Churchills Secret

Actors Sir Michael Gambon and Romola Garai—who play Winston Churchill and Millie Appleyard in the film Churchill’s Secret—have a relationship as lighthearted on-screen as they do off.

Here, the two come together in this exclusive interview to talk about the film, Albus Dumbledore, and the necessity of secret keeping. Also hear from the film’s director, Charles Sturridge, on bringing this remarkable and true story to life.


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Jace: I’m Jace Lacob and you’re listening to MASTERPIECE Studio.

Though it reads more like the plot of an episode of The West Wing, the true story of Churchill’s 1953 stroke is the subject of the biopic “Churchill’s Secret.”

The film explores Churchill’s relationships to his work and ambition, to his family, and to his fictional nurse, Millie Appleyard.

Millie: If you rely on your right side to walk and to pick things up, then your left side will never recover. You’ll walk like a listing ship.
Churchill: A lisping s**t?
Millie: A listing ship. Wash your ears out and your mouth too.

Jace: While Millie is a fictional character, actor Romola Garai, who plays Mille Appleyard, and Sir Michael Gambon, who plays Winston Churchill, share a relationship as lighthearted on-screen as it is off.

Michael: She talks more than I do. She talks a lot.
Romola: Yeah, near constant.
Michael: Yeah, constantly talking. I just say very little. Romola: Yeah.
Michael: But I’ll say a lot today I think.

Jace: Today, Sir Michael Gambon and Romola Garai take us behind the scenes of Churchill’s Secret.

And later, we’ll hear from the film’s director, Charles Sturridge, on bringing this incredible story to the screen.

Jace: This week we are joined by Romola Garai and Sir Michael Gambon, welcome.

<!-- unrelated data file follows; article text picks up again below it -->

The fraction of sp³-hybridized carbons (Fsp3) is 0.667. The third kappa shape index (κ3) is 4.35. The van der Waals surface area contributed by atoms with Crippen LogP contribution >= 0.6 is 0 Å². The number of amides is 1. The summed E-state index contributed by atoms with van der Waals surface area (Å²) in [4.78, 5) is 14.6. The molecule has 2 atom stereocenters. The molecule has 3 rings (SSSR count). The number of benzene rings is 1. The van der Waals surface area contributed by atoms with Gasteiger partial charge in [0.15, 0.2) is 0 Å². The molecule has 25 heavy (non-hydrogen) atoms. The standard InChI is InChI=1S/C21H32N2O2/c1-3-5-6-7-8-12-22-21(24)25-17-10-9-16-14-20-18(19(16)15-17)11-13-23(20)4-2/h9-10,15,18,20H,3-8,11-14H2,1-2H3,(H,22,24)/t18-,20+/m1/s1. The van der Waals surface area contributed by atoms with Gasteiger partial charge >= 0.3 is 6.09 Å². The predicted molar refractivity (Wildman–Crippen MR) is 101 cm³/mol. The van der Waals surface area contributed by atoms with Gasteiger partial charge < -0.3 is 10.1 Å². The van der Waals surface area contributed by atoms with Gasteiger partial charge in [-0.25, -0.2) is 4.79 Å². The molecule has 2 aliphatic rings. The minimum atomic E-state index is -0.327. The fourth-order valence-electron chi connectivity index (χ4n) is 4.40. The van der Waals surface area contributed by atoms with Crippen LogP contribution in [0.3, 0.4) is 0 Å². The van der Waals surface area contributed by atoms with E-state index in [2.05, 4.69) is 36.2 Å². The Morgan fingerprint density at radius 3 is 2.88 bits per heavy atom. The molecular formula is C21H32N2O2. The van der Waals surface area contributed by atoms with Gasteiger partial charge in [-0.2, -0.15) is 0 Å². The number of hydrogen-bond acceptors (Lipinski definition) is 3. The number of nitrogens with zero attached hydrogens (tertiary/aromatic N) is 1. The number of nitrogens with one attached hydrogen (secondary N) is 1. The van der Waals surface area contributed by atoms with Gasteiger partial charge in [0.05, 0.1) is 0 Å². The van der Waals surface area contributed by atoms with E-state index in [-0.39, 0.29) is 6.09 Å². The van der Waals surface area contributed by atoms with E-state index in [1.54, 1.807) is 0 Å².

Michael Gambon (Michael): Pleasure.

Romola Garai (Romola): Hi, nice to meet you.

Jace: This isn’t the first time that you two have appeared onscreen together. MASTERPIECE fans will recall that you played Emma and Mr. Woodhouse in Emma a few years back. What is it like working together again?

Michael: It’s very nice.

Romola: It was awful.

Michael: It’s not awful. It’s very nice. It’s very nice.

Jace: There’s a sense by some in the household that feel that Millie is in love with Winston Churchill, but their dynamic is not that simplistic. How would you describe the relationship between Millie Appleyard and Winston Churchill?

Romola: Well it changes a lot over the course of the film. I think she comes into meeting this monolithic character with the appropriate level of awe that I think an audience member can really connect to. But I think as she begins to nurse him, she’s able to relate to him much more as a patient, and I think she connects to him on a more human level through nursing him.

Jace: Now Churchill’s 1953 stroke remained a secret for a very long time. And this film offers a look at how a plain-spoken nurse could push this great leader back to health. What initially attracted both of you to the film?

Michael: Well I was terrified at the beginning when I read it, and I met the director because, it’s a, you know, it’s a famous role, isn’t it? But I just jumped in the water and relied on the director to tell me what to do, and felt the man and try to imagine what it was like — his shape, his body, the way he spoke, his accent slightly.

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